Raising Livestock Test Blog
Livestock is commonly defined as domesticated animals raised in an agricultural setting to produce labor and commodities such as meat, eggs, milk, fur, leather, and wool. The term is sometimes used to refer solely to those that are bred for consumption, while other times it refers only to farmed ruminants, such as cattle, sheep and goats. Horses are considered livestock in the United States. The USDA classifies pork, veal, beef, and lamb as livestock and all livestock as red meat. Poultry and fish are not included in the category.
The breeding, maintenance, and slaughter of livestock, known as animal husbandry, is a component of modern agriculture that has been practiced in many cultures since humanity’s transition to farming from hunter-gatherer lifestyles. Animal husbandry practices have varied widely across cultures and time periods, and continues to play a major economic and cultural role in numerous communities.
Livestock farming practices have largely shifted to intensive animal farming, sometimes referred to as “factory farming”; over 99% of livestock in the US are now raised in this way. Intensive animal farming increases the yield of the various commercial outputs, but has also led to negative impacts on animal welfare, the environment, and public health. In particular, livestock, especially beef, dairy and sheep stocks, have out-sized influence on greenhouse gas emissions from agriculture. Due to these negative impacts, but also for reasons of farming efficiency (see Food vs. feed), one projection argues there will be a large decline of livestock at least some animals (e.g. cattle) in certain countries by 2030, and the book The End of Animal Farming argues that all animal husbandry will end by 2100.
Livestock as a word was first used between 1650 and 1660, as a compound word combining the words “live” and “stock”. In some periods, “cattle” and “livestock” have been used interchangeably. Today, the modern meaning of cattle is domesticated bovines, while livestock has a wider sense.
United States federal legislation defines the term to make specified agricultural commodities eligible or ineligible for a program or activity. For example, the Livestock Mandatory Reporting Act of 1999 (P.L. 106–78, Title IX) defines livestock only as cattle, swine, and sheep, while the 1988 disaster assistance legislation defined the term as “cattle, sheep, goats, swine, poultry (including egg-producing poultry), equine animals used for food or in the production of food, fish used for food, and other animals designated by the Secretary.”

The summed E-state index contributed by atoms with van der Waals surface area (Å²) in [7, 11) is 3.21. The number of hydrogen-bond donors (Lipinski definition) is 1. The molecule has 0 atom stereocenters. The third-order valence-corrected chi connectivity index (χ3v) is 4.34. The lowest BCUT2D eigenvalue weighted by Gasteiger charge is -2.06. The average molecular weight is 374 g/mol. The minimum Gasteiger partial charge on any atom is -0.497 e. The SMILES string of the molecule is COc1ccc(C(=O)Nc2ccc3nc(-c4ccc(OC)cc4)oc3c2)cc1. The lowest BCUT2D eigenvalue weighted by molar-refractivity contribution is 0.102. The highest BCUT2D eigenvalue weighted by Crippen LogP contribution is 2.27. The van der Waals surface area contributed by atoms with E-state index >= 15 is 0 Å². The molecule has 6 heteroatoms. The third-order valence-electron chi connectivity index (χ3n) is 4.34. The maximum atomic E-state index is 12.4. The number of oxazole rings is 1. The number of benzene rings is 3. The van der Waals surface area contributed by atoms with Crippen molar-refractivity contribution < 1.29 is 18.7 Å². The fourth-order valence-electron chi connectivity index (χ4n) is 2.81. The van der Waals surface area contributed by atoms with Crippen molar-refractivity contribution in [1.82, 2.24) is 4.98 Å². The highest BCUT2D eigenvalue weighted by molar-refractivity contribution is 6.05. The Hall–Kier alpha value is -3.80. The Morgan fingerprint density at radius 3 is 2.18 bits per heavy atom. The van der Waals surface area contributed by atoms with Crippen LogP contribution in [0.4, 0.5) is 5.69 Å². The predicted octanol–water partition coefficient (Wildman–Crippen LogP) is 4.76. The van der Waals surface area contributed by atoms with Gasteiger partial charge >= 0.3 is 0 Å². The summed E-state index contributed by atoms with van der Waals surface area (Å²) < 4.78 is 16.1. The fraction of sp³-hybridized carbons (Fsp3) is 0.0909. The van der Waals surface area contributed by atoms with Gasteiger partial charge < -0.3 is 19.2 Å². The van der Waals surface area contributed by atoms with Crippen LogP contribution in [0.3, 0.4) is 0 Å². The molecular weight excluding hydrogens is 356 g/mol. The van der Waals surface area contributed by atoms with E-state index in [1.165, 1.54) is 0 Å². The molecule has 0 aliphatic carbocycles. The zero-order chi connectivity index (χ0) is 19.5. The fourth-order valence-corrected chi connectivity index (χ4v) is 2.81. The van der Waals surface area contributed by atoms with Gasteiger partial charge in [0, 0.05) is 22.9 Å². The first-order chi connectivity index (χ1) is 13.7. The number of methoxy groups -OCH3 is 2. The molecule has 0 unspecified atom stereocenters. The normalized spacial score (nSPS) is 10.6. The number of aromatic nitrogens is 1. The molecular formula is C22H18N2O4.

Deadstock is defined in contradistinction to livestock as “animals that have died before slaughter, sometimes from illness or disease”. It is illegal in many countries, such as Canada, to sell or process meat from dead animals for human consumption.
Animal-rearing originated during the cultural transition to settled farming communities from hunter-gatherer lifestyles. Animals are domesticated when their breeding and living conditions are controlled by humans. Over time, the collective behaviour, lifecycle and physiology of livestock have changed radically. Many modern farm animals are unsuited to life in the wild.
The dog was domesticated early; dogs appear in Europe and the Far East from about 15,000 years ago. Goats and sheep were domesticated in multiple events sometime between 11,000 and 5,000 years ago in Southwest Asia. Pigs were domesticated by 8,500 BC in the Near East and 6,000 BC in China. Domestication of the horse dates to around 4000 BC. Cattle have been domesticated since approximately 10,500 years ago. Chickens and other poultry may have been domesticated around 7000 BC.